weakly related to any improvements that the AI scientists like me and Bruce had made to the reasoning
processes used in DENDRAL’s hypothesis formation.
So in 1968, I called this observation the “Knowledge is
Power Hypothesis.” One data point. Later, as the evidence accumulated from dozens of — or hundreds of
— expert systems, I changed the word “hypothesis” to
“principle.” The title of the 1968 paper was specifically worded to contrast what we called the DENDRAL
case study with the main paradigm of the first generation of AI that focused on the generality of problem-solving. Those of you who are old enough in the audience remember GPS [General Problem Solver]. This
was a major paradigm shift for AI research, but it took
more than five years for the new paradigm to take
Continued modeling of human experts, and in
particular scientists and engineers, led to expert sys-
tems that, for very specific kinds of expertise, could
meet and even exceed the performance of human
experts. This achievement of instrumentality — a
novel capability to do things, namely to exceed some
performances of human experts — eventually led to
a great enthusiasm for expert systems within the arti-
ficial intelligence community and its military
patrons, then quickly drawing in corporations,
investors, entrepreneurs, and the popular press.
Yet the route to these enthusiasms was painstaking
work along the same two developmental lines for
modeling human expertise as computer systems:
changes to the inductive reasoning processes and
also to the representation of expert knowledge and
the means of making that representation. Bruce
Buchanan concentrated his efforts on the latter,
which, he explained eventually became known as
Well, we didn’t use the term “knowledge engineering”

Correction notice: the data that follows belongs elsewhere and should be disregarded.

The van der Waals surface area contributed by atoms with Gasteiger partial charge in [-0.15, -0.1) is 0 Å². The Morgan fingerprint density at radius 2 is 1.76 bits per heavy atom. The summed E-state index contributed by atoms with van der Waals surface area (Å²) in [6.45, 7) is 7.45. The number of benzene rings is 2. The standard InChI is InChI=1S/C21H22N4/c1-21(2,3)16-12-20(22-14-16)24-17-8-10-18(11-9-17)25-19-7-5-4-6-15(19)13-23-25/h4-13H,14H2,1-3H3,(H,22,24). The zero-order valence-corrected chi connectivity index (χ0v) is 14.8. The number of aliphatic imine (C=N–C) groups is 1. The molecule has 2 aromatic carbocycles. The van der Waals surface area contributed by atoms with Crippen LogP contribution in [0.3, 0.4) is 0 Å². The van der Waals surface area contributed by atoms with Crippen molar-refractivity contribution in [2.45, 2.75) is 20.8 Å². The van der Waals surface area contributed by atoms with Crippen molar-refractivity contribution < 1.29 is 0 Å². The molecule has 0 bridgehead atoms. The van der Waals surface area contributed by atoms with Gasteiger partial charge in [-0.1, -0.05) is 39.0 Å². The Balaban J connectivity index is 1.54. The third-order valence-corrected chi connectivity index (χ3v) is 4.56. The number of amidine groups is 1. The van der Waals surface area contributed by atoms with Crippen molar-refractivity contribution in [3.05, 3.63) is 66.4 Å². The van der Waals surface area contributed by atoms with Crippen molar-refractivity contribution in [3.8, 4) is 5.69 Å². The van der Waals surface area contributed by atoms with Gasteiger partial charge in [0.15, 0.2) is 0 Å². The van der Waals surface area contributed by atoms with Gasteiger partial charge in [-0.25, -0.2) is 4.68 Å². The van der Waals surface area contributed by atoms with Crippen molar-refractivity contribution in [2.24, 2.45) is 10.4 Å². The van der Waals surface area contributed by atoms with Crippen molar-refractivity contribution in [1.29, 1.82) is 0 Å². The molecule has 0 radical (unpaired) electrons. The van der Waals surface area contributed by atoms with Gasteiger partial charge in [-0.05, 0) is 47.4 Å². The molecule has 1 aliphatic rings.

until the 1970s, but we did talk, in a 1969 paper that
Ed and I were coauthors of with Georgia Sutherland,
about knowledge elicitation in AI. It was at a machine
intelligence workshop and people there were somewhat stunned that we were talking about organic
chemistry. John McCarthy rescued me during a talk by
saying to somebody who was giving me a hard time,
“Sit down, be quiet, you might learn something.” I
forever after loved that man.
Well, there were other groups working on knowledge
representation at the same time. Harry Pople and Jack
Myers at [the University of Pittsburgh] were working
with an emphasis on ontologies and mechanisms.
Peter Szolovits was working with Dr. Bill Schwartz, and
that led to a lot of work on the object-oriented frames
paradigm. Cas Kulikowski was working on knowledge
engineering with Dr. Aaron Safir at Rutgers. There was
work in Europe … There was a lot of isolated work in
France replicating some of the early expert systems
work, and several projects in France from commercial
firms, Schlumberger and Elf Aquitaine being two of
the most important. The Japanese Institute for New
Generation [Computer] Technology, ICOT, was working on fifth-generation computing largely from a
point of view of logic. The French were using Prolog
and so did the Japanese.
So I think our lesson there, the important part, was in
coding knowledge. The language you use — Prolog or
LISP or something else — it didn’t matter nearly so
much as the paradigm of starting with an expert’s
knowledge. But we also saw in that time that knowledge engineering could focus on the objects and their
relationships in an ontology: a hierarchy. They could
focus on the inferential mechanisms that were going
on, and in DENDRAL we were very much interested in
what we called the “situation-action rules” at the time.
There was an action in the right-hand side of the rule,
not just a Prolog kind of logical assertion.
For Buchanan, as with Feigenbaum, the motiva-
tion of intelligibility was, at least initially, primary for
the development of expert systems. Buchanan
Well, I was fascinated with the reasoning process....
My dissertation [on the philosophy of science] was on
the process of discovery and trying to orient it into a
framework. In the middle of my dissertation, I got to
know Ed Feigenbaum in 1963 and began reading the
AAAI Archive File Photo.